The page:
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this is to support the arts and their education. we would like to come back and provide more information, or we look forward to meeting with you to find out how we might incorporate small businesses and to our campaign to get the word out to young people and their families to further their education and stay in school. thank you. president yee riley: vice president clyde, you have something? vice president clyde: you have the address? >> yes, this is for the city and county of san francisco. we have counselors, again both
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academic counselors. dot yes. -- yes. they keep for having this. >> and one thing i do want to add it is that as christine mentioned, and when we get back to our director's report, we are having a meeting with the merchants associations on wednesday, but i do know that at one point, the residence and the merchants association kind of work together on a concept like this. though not quite having the resources there, the concept of the village working together to support our kids. >> do you have a website or more information so we can share it we are in the process of developing that as part of our campaign.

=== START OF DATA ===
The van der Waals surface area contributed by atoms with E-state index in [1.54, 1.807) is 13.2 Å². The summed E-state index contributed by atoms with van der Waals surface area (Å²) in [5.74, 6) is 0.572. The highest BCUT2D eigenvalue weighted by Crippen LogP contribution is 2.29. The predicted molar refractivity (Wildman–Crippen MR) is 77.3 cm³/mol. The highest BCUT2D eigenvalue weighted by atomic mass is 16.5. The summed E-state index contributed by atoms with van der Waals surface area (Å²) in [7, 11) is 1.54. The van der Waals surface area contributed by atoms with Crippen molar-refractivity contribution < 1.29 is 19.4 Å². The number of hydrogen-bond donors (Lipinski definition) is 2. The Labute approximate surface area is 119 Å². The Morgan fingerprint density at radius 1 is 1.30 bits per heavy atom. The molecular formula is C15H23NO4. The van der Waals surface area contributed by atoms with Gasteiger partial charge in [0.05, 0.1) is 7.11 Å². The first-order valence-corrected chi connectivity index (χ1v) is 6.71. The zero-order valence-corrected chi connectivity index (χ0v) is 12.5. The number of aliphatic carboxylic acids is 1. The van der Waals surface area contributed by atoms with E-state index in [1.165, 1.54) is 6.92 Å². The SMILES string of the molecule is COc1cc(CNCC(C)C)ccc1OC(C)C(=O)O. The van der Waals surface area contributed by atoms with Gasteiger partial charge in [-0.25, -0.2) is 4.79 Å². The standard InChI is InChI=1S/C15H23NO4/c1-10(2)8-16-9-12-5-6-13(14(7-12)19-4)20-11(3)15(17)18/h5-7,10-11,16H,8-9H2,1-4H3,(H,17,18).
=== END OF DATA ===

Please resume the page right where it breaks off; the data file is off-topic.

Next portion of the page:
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the department of children services site, there will be links, and we will definitely be out there with the small businesses. president yee riley: thank you. we will return to the regular agenda. clerk: thank you, commissioners, so we will return to item no. 8. item number five, a discussion and possible action to make recommendations to the board of supervisors on board of supervisors by a number petc100. president yee riley: excuse me. since korea presenters for item number six, item speaking is
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that ok with you, commissioners? clerk: commissioners, then we are now on item number six, presentation and discussion of wthe doyle drive bde/sbe utilization program. this is a discussion item. president yee riley: welcomed. >> thank you. i know the gallery quite well. when i was present -- president, they were always stepping up to the plate when they're needed to be support, so congratulations to the commission for understanding how incredible the gallery is. so my name is -- and thank you very much for the opportunity to be with you today. this replacement project which is just over $1 billion in value, has been growing robustly